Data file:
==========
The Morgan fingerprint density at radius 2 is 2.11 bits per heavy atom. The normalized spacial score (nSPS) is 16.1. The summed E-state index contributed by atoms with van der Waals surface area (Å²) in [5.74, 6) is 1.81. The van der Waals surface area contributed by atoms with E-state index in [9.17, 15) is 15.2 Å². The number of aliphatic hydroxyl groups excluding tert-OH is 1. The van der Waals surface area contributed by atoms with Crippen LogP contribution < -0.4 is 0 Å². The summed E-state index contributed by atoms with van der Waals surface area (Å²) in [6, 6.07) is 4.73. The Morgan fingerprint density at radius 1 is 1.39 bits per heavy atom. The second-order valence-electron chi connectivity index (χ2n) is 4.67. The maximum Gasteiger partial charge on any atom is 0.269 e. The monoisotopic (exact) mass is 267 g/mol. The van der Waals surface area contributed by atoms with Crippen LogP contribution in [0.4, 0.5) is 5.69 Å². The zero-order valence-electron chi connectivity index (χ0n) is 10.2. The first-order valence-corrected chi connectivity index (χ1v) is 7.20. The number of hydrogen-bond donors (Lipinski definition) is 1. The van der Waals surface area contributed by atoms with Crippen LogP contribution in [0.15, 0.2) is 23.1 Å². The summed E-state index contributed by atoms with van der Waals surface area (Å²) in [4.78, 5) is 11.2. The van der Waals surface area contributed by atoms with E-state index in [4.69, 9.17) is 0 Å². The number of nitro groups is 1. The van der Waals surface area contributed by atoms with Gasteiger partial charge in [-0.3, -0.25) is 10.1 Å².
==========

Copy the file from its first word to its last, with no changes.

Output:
The Morgan fingerprint density at radius 2 is 2.11 bits per heavy atom. The normalized spacial score (nSPS) is 16.1. The summed E-state index contributed by atoms with van der Waals surface area (Å²) in [5.74, 6) is 1.81. The van der Waals surface area contributed by atoms with E-state index in [9.17, 15) is 15.2 Å². The number of aliphatic hydroxyl groups excluding tert-OH is 1. The van der Waals surface area contributed by atoms with Crippen LogP contribution < -0.4 is 0 Å². The summed E-state index contributed by atoms with van der Waals surface area (Å²) in [6, 6.07) is 4.73. The Morgan fingerprint density at radius 1 is 1.39 bits per heavy atom. The second-order valence-electron chi connectivity index (χ2n) is 4.67. The maximum Gasteiger partial charge on any atom is 0.269 e. The monoisotopic (exact) mass is 267 g/mol. The van der Waals surface area contributed by atoms with Crippen LogP contribution in [0.4, 0.5) is 5.69 Å². The zero-order valence-electron chi connectivity index (χ0n) is 10.2. The first-order valence-corrected chi connectivity index (χ1v) is 7.20. The number of hydrogen-bond donors (Lipinski definition) is 1. The van der Waals surface area contributed by atoms with Crippen LogP contribution in [0.15, 0.2) is 23.1 Å². The summed E-state index contributed by atoms with van der Waals surface area (Å²) in [4.78, 5) is 11.2. The van der Waals surface area contributed by atoms with E-state index in [4.69, 9.17) is 0 Å². The number of nitro groups is 1. The van der Waals surface area contributed by atoms with Gasteiger partial charge in [-0.3, -0.25) is 10.1 Å².